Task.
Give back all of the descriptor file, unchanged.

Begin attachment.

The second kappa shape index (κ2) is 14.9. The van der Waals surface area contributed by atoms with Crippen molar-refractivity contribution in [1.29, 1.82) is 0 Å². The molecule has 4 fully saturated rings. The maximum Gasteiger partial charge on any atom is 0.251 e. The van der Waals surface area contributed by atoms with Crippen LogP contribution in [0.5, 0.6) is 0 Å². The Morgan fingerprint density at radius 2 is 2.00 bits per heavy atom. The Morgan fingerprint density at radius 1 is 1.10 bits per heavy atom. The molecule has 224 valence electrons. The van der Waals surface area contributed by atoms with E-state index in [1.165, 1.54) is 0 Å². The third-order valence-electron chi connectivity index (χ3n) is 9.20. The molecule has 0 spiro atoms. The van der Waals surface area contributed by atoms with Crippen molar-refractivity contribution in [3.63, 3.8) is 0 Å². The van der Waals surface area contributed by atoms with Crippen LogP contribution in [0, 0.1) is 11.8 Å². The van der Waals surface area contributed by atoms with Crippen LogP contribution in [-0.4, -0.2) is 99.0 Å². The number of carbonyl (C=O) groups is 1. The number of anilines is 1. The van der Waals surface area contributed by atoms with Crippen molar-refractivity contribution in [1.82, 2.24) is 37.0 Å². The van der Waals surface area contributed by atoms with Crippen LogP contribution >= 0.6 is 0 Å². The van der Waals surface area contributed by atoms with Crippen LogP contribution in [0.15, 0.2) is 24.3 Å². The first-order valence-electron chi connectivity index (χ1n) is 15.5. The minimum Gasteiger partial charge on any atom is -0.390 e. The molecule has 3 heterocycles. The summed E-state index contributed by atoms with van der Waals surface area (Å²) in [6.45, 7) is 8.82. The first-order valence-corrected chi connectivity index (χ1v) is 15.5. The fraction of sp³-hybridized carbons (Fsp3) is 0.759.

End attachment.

The second kappa shape index (κ2) is 14.9. The van der Waals surface area contributed by atoms with Crippen molar-refractivity contribution in [1.29, 1.82) is 0 Å². The molecule has 4 fully saturated rings. The maximum Gasteiger partial charge on any atom is 0.251 e. The van der Waals surface area contributed by atoms with Crippen LogP contribution in [0.5, 0.6) is 0 Å². The Morgan fingerprint density at radius 2 is 2.00 bits per heavy atom. The Morgan fingerprint density at radius 1 is 1.10 bits per heavy atom. The molecule has 224 valence electrons. The van der Waals surface area contributed by atoms with E-state index in [1.165, 1.54) is 0 Å². The third-order valence-electron chi connectivity index (χ3n) is 9.20. The molecule has 0 spiro atoms. The van der Waals surface area contributed by atoms with Crippen molar-refractivity contribution in [3.63, 3.8) is 0 Å². The van der Waals surface area contributed by atoms with Crippen LogP contribution in [0, 0.1) is 11.8 Å². The van der Waals surface area contributed by atoms with Crippen LogP contribution in [-0.4, -0.2) is 99.0 Å². The number of carbonyl (C=O) groups is 1. The number of anilines is 1. The van der Waals surface area contributed by atoms with Crippen molar-refractivity contribution in [1.82, 2.24) is 37.0 Å². The van der Waals surface area contributed by atoms with Crippen LogP contribution >= 0.6 is 0 Å². The van der Waals surface area contributed by atoms with Crippen LogP contribution in [0.15, 0.2) is 24.3 Å². The first-order valence-electron chi connectivity index (χ1n) is 15.5. The minimum Gasteiger partial charge on any atom is -0.390 e. The molecule has 3 heterocycles. The summed E-state index contributed by atoms with van der Waals surface area (Å²) in [6.45, 7) is 8.82. The first-order valence-corrected chi connectivity index (χ1v) is 15.5. The fraction of sp³-hybridized carbons (Fsp3) is 0.759.